Die kommunikasie van Afrikanernasionalisme deur Stellenbosse studente, 1902-1948
Froneman, Johannes Degenaar
MetadataShow full item record
This study describes the communication of Afrikaner nationalism within the Stellenbosch student community from 1902-1948 - a period which started with the defeat of the Boer republics by Great Britain, and ended with a watershed election victory by the National Party. After briefly noting the evolving contexts in which the students of each sub-period (1902-1924, 1925-1938 and 1939-1948) communicated their nationalism, the content of their verbal and nonverbal ritual communication of nationalism is described in detail. In an effort to achieve clearer understanding, the content is analysed by using an adapted version of Schillinger's "dynamic theory for the press". It was found that the dominant motive in the period 1902- 1924 was survival, with ideology (implying domination) not yet that prominent. In the next period (1925-1938) ideology moved to the fore, replacing survival as the dominant motive, as the Afrikaner became stronger, both economically and culturally. During the period 1939-1948, which was overshadowed by World War II, ideology dominated. It is noted, however, that survival in the long term was always an important aspect of Afrikaner nationalism, which makes a consistent and clear-cut distinction between these two dominant motives difficult. In the end, this limits the use of Schillinger's theory, although it is of some use. The material is also analysed in terms of the development model for the media. It was found that the students' communication of Afrikaner nationalism could indeed be described as a form of development communication. The use of this particular model in describing communication, is thus extended beyond its contemporary Third World context. Particular attention is also given to various forms of communication utilised by the students. It was found that they communicated extensively via cultural activities ( e.g. plays, music and clothes), which is understandable as they had little other means. By identifying these different ("alternative") forms of communication - which are also described as woord-en-daadkommunikasie (communicating by word and action) - a broad concept of communication is used and championed in this thesis. Finally, the study is offered as a contribution to communication historiography as a distinct approach. In terms of this approach, theory can be used in explaining historical material, but the importance of unique events are stressed. It is suggested that different approaches to the study of communication are necessary and should be seen as enriching, supplementary ways in studying the ways and means in which people create meaning.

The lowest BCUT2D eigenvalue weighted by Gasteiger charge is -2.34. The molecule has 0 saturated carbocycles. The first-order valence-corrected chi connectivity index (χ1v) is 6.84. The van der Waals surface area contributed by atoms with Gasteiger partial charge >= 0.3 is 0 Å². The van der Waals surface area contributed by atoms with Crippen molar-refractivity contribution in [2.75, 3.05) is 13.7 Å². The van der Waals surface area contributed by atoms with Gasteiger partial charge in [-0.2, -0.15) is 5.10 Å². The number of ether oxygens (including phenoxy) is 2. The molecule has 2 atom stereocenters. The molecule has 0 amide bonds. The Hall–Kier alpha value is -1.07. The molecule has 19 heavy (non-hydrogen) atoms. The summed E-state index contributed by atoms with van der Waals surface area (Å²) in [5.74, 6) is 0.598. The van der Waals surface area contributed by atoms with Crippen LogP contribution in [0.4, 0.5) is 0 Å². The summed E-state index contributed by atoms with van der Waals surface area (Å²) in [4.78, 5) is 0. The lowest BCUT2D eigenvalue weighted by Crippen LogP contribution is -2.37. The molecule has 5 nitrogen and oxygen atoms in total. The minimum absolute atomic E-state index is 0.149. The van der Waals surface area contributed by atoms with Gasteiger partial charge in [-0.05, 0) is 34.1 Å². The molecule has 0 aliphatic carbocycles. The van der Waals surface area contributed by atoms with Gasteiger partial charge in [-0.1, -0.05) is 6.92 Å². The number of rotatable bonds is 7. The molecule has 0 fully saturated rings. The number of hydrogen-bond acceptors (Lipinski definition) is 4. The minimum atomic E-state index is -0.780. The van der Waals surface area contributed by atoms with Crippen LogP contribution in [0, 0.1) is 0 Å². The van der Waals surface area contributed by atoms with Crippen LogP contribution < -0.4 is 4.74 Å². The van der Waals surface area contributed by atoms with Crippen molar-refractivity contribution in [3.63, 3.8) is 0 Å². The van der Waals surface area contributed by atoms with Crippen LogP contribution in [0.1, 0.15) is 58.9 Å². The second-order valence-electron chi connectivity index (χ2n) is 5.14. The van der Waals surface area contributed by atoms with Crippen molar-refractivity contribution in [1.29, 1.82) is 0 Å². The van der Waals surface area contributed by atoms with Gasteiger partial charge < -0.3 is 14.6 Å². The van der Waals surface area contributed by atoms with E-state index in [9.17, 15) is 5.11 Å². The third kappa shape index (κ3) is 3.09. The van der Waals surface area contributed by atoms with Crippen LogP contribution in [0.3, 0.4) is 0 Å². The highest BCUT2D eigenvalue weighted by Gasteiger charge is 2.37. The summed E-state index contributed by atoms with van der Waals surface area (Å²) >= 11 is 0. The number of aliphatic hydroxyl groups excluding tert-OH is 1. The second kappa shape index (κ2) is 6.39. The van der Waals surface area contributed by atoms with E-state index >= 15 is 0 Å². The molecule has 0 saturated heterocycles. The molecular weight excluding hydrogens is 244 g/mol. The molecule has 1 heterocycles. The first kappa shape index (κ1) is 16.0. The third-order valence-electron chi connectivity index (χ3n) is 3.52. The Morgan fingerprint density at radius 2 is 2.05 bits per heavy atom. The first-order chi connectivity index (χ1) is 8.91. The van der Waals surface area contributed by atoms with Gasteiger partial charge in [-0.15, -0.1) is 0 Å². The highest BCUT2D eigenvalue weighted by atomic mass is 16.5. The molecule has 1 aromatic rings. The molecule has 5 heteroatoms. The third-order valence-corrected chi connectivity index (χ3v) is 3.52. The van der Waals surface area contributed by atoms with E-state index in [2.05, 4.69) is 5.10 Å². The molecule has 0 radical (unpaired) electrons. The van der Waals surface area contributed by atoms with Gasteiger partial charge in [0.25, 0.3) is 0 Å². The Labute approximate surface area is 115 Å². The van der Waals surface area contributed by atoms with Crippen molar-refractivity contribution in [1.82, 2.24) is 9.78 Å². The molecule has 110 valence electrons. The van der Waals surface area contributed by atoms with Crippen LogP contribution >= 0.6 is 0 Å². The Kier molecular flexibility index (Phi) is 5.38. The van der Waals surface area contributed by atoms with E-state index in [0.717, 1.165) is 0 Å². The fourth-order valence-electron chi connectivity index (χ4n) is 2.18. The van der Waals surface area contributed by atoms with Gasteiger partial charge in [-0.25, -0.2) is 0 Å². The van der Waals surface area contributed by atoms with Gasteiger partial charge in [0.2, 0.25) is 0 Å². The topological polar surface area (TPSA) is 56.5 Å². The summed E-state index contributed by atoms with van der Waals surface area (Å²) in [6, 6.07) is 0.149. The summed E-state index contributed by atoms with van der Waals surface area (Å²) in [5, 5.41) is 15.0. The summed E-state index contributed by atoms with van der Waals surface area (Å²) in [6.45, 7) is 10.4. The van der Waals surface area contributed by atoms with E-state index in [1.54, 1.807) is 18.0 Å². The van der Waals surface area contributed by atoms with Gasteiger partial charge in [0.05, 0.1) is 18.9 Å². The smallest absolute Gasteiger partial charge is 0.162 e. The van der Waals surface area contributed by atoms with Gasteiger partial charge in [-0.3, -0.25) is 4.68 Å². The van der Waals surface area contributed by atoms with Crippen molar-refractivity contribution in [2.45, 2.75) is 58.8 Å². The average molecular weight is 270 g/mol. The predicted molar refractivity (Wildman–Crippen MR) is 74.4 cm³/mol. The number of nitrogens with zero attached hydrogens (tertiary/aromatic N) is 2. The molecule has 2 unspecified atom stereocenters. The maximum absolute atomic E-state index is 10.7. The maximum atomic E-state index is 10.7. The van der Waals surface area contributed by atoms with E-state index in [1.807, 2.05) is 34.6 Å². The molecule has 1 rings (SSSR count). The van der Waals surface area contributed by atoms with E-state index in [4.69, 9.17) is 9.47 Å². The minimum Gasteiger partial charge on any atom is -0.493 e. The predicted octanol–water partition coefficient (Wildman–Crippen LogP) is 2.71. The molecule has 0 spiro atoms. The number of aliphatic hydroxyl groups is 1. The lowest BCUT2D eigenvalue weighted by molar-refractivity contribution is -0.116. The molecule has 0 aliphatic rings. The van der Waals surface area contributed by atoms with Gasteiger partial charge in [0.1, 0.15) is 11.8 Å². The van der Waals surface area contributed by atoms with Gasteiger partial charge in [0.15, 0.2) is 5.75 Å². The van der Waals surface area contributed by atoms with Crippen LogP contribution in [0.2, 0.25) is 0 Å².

- Humanities